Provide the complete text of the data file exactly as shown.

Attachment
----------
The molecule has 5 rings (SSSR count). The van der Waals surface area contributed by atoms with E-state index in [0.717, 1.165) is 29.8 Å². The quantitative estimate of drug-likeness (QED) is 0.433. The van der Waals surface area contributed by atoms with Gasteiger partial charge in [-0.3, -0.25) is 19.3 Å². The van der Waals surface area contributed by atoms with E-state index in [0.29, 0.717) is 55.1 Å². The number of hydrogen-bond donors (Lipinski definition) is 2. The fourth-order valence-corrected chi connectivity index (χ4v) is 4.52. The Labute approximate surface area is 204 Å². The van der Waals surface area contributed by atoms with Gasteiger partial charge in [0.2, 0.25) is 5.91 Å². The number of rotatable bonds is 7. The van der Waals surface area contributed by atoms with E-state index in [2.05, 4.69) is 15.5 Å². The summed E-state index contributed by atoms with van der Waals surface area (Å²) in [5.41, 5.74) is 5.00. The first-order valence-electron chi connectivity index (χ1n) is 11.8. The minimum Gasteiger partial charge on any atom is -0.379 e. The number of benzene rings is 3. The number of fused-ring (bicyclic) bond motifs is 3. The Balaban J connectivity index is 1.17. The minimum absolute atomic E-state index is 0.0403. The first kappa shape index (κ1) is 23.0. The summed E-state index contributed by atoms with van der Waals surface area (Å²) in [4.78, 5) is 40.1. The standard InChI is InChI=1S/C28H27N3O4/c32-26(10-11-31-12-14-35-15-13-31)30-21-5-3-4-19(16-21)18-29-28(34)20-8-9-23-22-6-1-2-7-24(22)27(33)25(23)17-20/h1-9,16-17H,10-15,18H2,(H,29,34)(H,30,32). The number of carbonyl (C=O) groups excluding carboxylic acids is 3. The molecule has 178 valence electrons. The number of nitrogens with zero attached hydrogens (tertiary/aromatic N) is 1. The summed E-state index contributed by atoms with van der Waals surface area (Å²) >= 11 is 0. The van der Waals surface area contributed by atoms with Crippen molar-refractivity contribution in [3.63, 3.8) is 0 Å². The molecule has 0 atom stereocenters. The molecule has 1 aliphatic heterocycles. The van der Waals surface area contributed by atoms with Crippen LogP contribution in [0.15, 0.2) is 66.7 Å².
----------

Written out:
The molecule has 5 rings (SSSR count). The van der Waals surface area contributed by atoms with E-state index in [0.717, 1.165) is 29.8 Å². The quantitative estimate of drug-likeness (QED) is 0.433. The van der Waals surface area contributed by atoms with Gasteiger partial charge in [-0.3, -0.25) is 19.3 Å². The van der Waals surface area contributed by atoms with E-state index in [0.29, 0.717) is 55.1 Å². The number of hydrogen-bond donors (Lipinski definition) is 2. The fourth-order valence-corrected chi connectivity index (χ4v) is 4.52. The Labute approximate surface area is 204 Å². The van der Waals surface area contributed by atoms with Gasteiger partial charge in [0.2, 0.25) is 5.91 Å². The number of rotatable bonds is 7. The van der Waals surface area contributed by atoms with E-state index in [2.05, 4.69) is 15.5 Å². The summed E-state index contributed by atoms with van der Waals surface area (Å²) in [5.41, 5.74) is 5.00. The first-order valence-electron chi connectivity index (χ1n) is 11.8. The minimum Gasteiger partial charge on any atom is -0.379 e. The number of benzene rings is 3. The number of fused-ring (bicyclic) bond motifs is 3. The Balaban J connectivity index is 1.17. The minimum absolute atomic E-state index is 0.0403. The first kappa shape index (κ1) is 23.0. The summed E-state index contributed by atoms with van der Waals surface area (Å²) in [4.78, 5) is 40.1. The standard InChI is InChI=1S/C28H27N3O4/c32-26(10-11-31-12-14-35-15-13-31)30-21-5-3-4-19(16-21)18-29-28(34)20-8-9-23-22-6-1-2-7-24(22)27(33)25(23)17-20/h1-9,16-17H,10-15,18H2,(H,29,34)(H,30,32). The number of carbonyl (C=O) groups excluding carboxylic acids is 3. The molecule has 178 valence electrons. The number of nitrogens with zero attached hydrogens (tertiary/aromatic N) is 1. The summed E-state index contributed by atoms with van der Waals surface area (Å²) >= 11 is 0. The van der Waals surface area contributed by atoms with Crippen molar-refractivity contribution in [3.63, 3.8) is 0 Å². The molecule has 0 atom stereocenters. The molecule has 1 aliphatic heterocycles. The van der Waals surface area contributed by atoms with Crippen LogP contribution in [0.15, 0.2) is 66.7 Å².